insurance premium.
# # 
An agent who assists his exporter client in moving cargo to a foreign
destination.
7c    ,7c -
The General Agreements on Tariffs and Trade is a multilateral trade treaty
among governments, embodying rights and obligations. The detailed rules
set out in the Agreement constitute a code which the parties to the
Agreement have agreed upon to govern their trading relationships.
7 , -
Government authorization to export without specific documentary approval.
7 
Total weight of goods, packing, and container, ready for shipment.
8 
The forwarder's fee to his shipper client.
' 
To bring merchandise into a country from another country or overseas
territory.
'  
A governmental document which permits the importation of a product or
material into a country where such licenses are necessary.
'
A term applied to the status of merchandise admitted provisionally into a
country without payment of duties. See "Bonded Warehouse."
'  
Indicate whether the buyer or the seller carries the risk, responsibility,
liability, or costs at specific points during a transaction.
')   
The inability to exchange the currency of one country for the currency of
another.
'9 
Defects or characteristics of a product that could lead to deterioration without
outside influence. An insurance term. See "All Risk Clause."
' 
A document issued by an insurance company, usually to order of shipper,
under a marine policy and in cover of a particular shipment of merchandise.
') 
See "Commercial Invoice," "Consular Invoice."
')
Applied to letters of credit. An irrevocable letter of credit is one which cannot
be altered or canceled once it has been negotiated between the buyer and
his bank.
: 9
A commercial or industrial enterprise in which principals of one company
share control and ownership with principals of another.
0
Letter of Credit.
 
The weight of goods plus any immediate wrappings which are sold along
with the goods; e.g., the weight of a tin can together with its contents. See
"Net Weight."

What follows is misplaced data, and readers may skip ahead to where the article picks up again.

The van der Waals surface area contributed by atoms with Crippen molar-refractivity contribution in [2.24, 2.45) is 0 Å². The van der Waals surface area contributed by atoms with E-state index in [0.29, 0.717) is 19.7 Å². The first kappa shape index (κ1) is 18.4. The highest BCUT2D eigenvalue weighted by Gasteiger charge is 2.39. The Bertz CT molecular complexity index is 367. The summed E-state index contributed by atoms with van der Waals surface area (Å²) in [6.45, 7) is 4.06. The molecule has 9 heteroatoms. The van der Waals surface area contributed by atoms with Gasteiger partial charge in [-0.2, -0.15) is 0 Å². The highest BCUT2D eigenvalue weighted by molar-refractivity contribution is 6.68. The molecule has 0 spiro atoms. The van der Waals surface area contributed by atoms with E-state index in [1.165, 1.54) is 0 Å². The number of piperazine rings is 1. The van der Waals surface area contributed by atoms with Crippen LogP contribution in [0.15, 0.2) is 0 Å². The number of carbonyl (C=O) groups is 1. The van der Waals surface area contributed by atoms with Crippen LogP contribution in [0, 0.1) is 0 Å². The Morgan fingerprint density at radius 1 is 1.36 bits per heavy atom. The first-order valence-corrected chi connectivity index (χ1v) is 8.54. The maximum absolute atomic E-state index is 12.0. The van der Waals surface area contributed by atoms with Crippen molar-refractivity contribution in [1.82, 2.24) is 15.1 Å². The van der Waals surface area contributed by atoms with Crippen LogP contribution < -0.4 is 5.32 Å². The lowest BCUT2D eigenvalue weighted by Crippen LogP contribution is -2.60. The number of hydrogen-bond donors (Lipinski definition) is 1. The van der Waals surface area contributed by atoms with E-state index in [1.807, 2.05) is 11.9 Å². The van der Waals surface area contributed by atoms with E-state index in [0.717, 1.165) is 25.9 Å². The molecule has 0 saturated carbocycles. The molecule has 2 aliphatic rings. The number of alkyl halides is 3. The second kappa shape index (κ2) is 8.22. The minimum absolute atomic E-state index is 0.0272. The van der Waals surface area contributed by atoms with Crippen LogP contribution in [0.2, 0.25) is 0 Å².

,  -
Abbreviated "L/C." A document issued by a bank at buyer's request in favor
of a seller, promising to pay an agreed amount of money upon receipt by the
bank of certain documents within a specified time.
 
See "Exchange License," "Export License," "Import License," "Validated
License."
  
The grant of technical assistance and service and/or the use of proprietary
rights, such as a trademark or patent, in return for royalty payments.
*c
Manufacturer's Export Agent. See "Export Management Company."
Manufacturer's Export Agent (MEA): See "Export Management Company."
* '
An insurance which will compensate the owner of goods transported
overseas in the event of loss which cannot be legally recovered from the
carrier. Also covers air shipments.
*
A set of letters, numbers and/or geometric symbols, generally followed by
the name of the port of destination, placed on packages for export for
identification purposes.
* 

The date upon which a draft or acceptance becomes due for payment. Most-
Favored-Nation Status: All countries having this designation receive equal
treatment with respect to customs and tariffs.
  
See "Specific Delivery Point."
 
Weight of the goods alone without any immediate wrappings; e.g., the
weight of the contents of a tin can without the weight of the can. See "Legal
Weight."
      
This was known as the "Brussels Classification Nomenclature" prior to
January 1, 1975. It is the customs tariff adhered to by most European
countries and many other countries throughout the world, but not by the
United States.
4+4   
A bill of lading in which a carrier acknowledges that goods have been placed
on board a certain vessel.
+  
Synonymous with "Floating Policy." An insurance policy which binds the
insurer automatically to protect with insurance all shipments made by the
insured from the moment the shipment leaves the initial shipping point until
delivered at destination. The insuring conditions include clauses naming
such risks insured against as "perils of the sea," fire, jettison, forcible theft,
and barratry. See >'Perils of the Sea," "Barratry," "All Risks Clause."
4+4   
A bill of lading, negotiable, made out to the order of the shipper.
  
A list which shows number and kinds of packages being shipped, totals of